Fat Margins Make Apple Healthy and Investors Happy

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Source: http://www.flickr.com/photos/notahipster/4319949887/

Source: http://www.flickr.com/photos/notahipster/4319949887/

On January 27, Apple (NASDAQ:AAPL) reported fiscal first-quarter earnings that didn’t quite live up to Wall Street’s expectations. Never mind that revenue increased 5.7 percent to a record $57.6 billion for the quarter, beating the mean analyst estimate of $57.4 billion, and never mind that earnings increased 5 percent to $14.50 per diluted share, beating the mean analyst estimate of $14.08 per share — the first quarter was all about iPhone sales, and Apple missed the mark.

The “biggest issues with AAPL’s Dec-13 report,” wrote analysts at Piper Jaffray in a research note published shortly after earnings were released, is that “iPhone units missed Street estimates by 7% and the company implies iPhones may be close to flat y/y in March.” Sales estimates missed expectations “despite the addition of China Mobile (as well as DOCOMO and T-Mobile with no y/y comps).” Apple sold 51 million iPhones in the quarter, an all-time quarterly sales record that fell short of expectations for 55 million in sales. Actual iPhone unit sales grew 7 percent on the year compared with expectations for double-digit growth.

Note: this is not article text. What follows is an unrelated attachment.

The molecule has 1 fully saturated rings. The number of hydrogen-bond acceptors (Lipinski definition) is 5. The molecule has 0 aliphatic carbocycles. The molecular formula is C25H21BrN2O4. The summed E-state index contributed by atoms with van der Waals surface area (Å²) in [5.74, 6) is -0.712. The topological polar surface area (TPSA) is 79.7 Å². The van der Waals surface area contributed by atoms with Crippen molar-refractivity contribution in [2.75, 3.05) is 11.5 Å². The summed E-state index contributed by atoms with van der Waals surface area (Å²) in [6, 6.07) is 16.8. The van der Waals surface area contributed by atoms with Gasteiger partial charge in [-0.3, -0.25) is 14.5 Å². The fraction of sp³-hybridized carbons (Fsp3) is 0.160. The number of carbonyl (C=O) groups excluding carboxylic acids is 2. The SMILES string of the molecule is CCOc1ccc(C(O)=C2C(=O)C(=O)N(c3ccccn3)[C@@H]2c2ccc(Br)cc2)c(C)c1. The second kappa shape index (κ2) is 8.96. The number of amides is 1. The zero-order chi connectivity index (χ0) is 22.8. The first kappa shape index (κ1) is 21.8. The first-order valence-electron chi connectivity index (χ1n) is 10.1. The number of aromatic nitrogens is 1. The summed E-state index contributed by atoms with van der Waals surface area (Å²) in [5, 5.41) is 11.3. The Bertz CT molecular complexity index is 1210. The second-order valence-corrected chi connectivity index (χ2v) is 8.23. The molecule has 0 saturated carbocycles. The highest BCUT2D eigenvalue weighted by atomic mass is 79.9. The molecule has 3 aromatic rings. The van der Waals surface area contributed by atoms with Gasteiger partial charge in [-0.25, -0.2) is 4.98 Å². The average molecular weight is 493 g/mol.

The miss triggered selling pressure, driving shares down 8 percent the day after earnings to about $500. In hindsight, the selling pressure may have been an overreaction, but it wasn’t totally without warrant. Apple has most of its eggs in one basket with the iPhone — the device accounted for 56.4 percent of Apple’s total revenue in its fiscal first quarter — and with so much of the business tied up in one device, the market sometimes substitutes the performance of the device for the performance of the company.

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